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Local air cadet squadron seeking to rebuild its lost heritage

Bonnie Stevenson A pair of devastating floods has left members of the local Royal Canadian Air Cadets with the daunting job of replacing its lost heritage.
Those working to rebuild the 44 Sarnia Imperial Squadron archive include, from left, building and property chair Cameron Gibson; sponsoring committee chair Sid Thompson; squadron director Elizabeth Bainbridge; fundraising chair Melody Gibson and and band officer Lori Basset. Bonnie Stevenson Photo

Bonnie Stevenson

A pair of devastating floods has left members of the local Royal Canadian Air Cadets with the daunting job of replacing its lost heritage.

The 44 Sarnia Imperial Squadron will celebrate its 80th anniversary in four years, and it could take that long to replace all the precious historical material damaged by flooding at a previous training facility, said squadron spokesperson Sid Thomson.

“For us to recover that information, we need to find people interested in helping us over the long haul. We need to find alumni, restore our archives, and put together a cohesive story of the 44 Squadron.”

The squadron has a new commanding officer in charge, a new band training program instituted, and a refurbishment of the entire training centre is underway. But with so much of the group’s documentation destroyed and the rest scattered across Sarnia-Lambton and beyond, its sponsoring committee is eager to reclaim that history.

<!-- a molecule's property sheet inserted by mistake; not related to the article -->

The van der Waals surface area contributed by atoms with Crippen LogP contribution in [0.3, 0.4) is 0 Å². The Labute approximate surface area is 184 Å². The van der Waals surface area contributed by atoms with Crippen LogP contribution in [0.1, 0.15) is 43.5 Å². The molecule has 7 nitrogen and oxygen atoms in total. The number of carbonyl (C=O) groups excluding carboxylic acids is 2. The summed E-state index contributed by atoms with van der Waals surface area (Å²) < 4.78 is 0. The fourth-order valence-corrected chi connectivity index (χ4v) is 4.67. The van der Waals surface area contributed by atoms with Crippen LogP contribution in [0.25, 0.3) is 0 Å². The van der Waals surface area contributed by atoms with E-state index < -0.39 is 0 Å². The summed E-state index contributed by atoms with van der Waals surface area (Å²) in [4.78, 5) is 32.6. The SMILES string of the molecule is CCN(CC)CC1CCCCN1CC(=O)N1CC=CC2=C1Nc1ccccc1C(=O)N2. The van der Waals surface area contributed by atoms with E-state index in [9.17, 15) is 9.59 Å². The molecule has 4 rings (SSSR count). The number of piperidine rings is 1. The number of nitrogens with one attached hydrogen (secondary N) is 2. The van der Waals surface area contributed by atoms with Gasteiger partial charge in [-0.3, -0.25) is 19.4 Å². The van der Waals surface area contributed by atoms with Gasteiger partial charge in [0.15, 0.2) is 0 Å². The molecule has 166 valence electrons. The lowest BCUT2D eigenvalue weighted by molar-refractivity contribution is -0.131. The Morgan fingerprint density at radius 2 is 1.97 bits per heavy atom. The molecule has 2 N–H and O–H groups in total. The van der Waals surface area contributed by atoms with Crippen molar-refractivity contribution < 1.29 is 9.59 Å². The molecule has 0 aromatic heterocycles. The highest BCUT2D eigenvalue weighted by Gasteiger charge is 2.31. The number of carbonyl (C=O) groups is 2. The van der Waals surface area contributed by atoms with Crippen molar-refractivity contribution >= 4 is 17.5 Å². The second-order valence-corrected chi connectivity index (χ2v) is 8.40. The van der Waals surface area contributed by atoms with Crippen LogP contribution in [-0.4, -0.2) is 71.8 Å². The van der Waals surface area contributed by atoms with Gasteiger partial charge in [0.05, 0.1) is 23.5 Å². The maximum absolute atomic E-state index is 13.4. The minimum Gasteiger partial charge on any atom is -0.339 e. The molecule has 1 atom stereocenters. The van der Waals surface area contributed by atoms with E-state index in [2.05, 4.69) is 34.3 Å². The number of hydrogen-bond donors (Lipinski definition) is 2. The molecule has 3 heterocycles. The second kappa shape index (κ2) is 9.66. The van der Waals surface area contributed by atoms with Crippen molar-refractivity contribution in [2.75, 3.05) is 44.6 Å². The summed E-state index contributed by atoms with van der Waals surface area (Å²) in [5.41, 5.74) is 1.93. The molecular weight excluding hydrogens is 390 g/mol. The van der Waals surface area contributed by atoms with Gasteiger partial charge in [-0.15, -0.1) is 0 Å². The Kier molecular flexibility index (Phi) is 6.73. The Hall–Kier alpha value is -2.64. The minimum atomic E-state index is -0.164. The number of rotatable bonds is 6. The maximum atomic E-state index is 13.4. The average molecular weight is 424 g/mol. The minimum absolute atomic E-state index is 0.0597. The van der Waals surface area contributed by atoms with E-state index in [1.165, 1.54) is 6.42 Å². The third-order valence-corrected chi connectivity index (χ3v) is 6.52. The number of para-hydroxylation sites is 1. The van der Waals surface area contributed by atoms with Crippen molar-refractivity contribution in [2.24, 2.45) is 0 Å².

“We’re not sure how much information is left,” Thompson said. “The organization we’re doing now will give us space to bring together the existing information so the gaps can be identified. We’re reaching out to people who know how to archive this information to help with the process.”

Historical groups have been contacted and other avenues of inquiry are being explored. “We’ve had positive responses from the Sarnia Heritage group and Sarnia-Lambton Genealogical group,” he said. “We hope to gather interested parties together to develop a strategy to carry this forward.”

Former alumni, leaders and members of the public with artifacts, memorabilia or personal stories and anecdotes about the squadron’s past are ask to come forward, Thompson said.

Some of the squadron’s former cadets have gone on to do great things, he noted.

Former cadet John Bernier became the Surgeon General of Canada, and Chief Warrant Officer Sherman Neil is currently the project leader of a new strategic employment model that will modernize capabilities for senior non-commissioned officers in the Canadian Armed Forces.

“We need to find our alumni for historical and nostalgic material, and to network with former cadets who might be in a position to help us with this task,” Thompson said.

The squadron currently has 32 cadets and there is room for both more cadets and more leaders drawn from retired Canadian Forces personnel.

Anyone with materials or memories is asked to contact the 44 Sarnia Imperial Air Cadets at 519-344-7131.

Bonnie Stevenson is a freelance journalist, communication consultant, and author of two books in the Bootjack Mary series.

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